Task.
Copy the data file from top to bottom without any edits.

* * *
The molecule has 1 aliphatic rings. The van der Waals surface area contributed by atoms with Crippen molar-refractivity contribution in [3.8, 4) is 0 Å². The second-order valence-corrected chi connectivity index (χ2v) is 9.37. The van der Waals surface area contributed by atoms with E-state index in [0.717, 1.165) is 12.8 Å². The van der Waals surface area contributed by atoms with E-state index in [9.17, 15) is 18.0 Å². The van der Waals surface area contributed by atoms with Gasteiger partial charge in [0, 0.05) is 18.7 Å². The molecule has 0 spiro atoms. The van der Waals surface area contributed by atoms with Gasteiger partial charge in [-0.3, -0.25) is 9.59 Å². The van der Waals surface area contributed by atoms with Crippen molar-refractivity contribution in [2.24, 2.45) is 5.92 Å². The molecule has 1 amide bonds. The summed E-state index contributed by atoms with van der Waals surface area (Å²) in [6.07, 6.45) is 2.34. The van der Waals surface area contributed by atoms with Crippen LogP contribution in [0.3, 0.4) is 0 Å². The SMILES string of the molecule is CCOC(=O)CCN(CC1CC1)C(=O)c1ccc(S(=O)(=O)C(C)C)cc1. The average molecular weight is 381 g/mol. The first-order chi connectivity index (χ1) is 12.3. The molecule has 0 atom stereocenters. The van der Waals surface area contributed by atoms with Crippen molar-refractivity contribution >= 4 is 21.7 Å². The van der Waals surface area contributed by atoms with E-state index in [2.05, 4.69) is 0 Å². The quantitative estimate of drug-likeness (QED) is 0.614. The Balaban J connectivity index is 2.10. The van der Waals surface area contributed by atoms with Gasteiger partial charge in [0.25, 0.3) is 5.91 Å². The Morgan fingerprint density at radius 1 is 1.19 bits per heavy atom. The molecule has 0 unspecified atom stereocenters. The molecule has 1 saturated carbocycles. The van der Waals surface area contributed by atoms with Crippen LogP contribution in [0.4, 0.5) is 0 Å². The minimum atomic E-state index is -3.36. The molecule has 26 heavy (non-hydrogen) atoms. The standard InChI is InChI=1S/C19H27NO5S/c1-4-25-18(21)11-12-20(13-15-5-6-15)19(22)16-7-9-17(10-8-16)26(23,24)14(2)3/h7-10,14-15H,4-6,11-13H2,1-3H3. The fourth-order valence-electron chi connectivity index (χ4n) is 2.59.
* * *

The molecule has 1 aliphatic rings. The van der Waals surface area contributed by atoms with Crippen molar-refractivity contribution in [3.8, 4) is 0 Å². The second-order valence-corrected chi connectivity index (χ2v) is 9.37. The van der Waals surface area contributed by atoms with E-state index in [0.717, 1.165) is 12.8 Å². The van der Waals surface area contributed by atoms with E-state index in [9.17, 15) is 18.0 Å². The van der Waals surface area contributed by atoms with Gasteiger partial charge in [0, 0.05) is 18.7 Å². The molecule has 0 spiro atoms. The van der Waals surface area contributed by atoms with Gasteiger partial charge in [-0.3, -0.25) is 9.59 Å². The van der Waals surface area contributed by atoms with Crippen molar-refractivity contribution in [2.24, 2.45) is 5.92 Å². The molecule has 1 amide bonds. The summed E-state index contributed by atoms with van der Waals surface area (Å²) in [6.07, 6.45) is 2.34. The van der Waals surface area contributed by atoms with Crippen LogP contribution in [0.3, 0.4) is 0 Å². The SMILES string of the molecule is CCOC(=O)CCN(CC1CC1)C(=O)c1ccc(S(=O)(=O)C(C)C)cc1. The average molecular weight is 381 g/mol. The first-order chi connectivity index (χ1) is 12.3. The molecule has 0 atom stereocenters. The van der Waals surface area contributed by atoms with Crippen molar-refractivity contribution >= 4 is 21.7 Å². The van der Waals surface area contributed by atoms with E-state index in [2.05, 4.69) is 0 Å². The quantitative estimate of drug-likeness (QED) is 0.614. The Balaban J connectivity index is 2.10. The van der Waals surface area contributed by atoms with Gasteiger partial charge in [0.25, 0.3) is 5.91 Å². The Morgan fingerprint density at radius 1 is 1.19 bits per heavy atom. The molecule has 0 unspecified atom stereocenters. The molecule has 1 saturated carbocycles. The van der Waals surface area contributed by atoms with Crippen LogP contribution in [0.4, 0.5) is 0 Å². The minimum atomic E-state index is -3.36. The molecule has 26 heavy (non-hydrogen) atoms. The standard InChI is InChI=1S/C19H27NO5S/c1-4-25-18(21)11-12-20(13-15-5-6-15)19(22)16-7-9-17(10-8-16)26(23,24)14(2)3/h7-10,14-15H,4-6,11-13H2,1-3H3. The fourth-order valence-electron chi connectivity index (χ4n) is 2.59.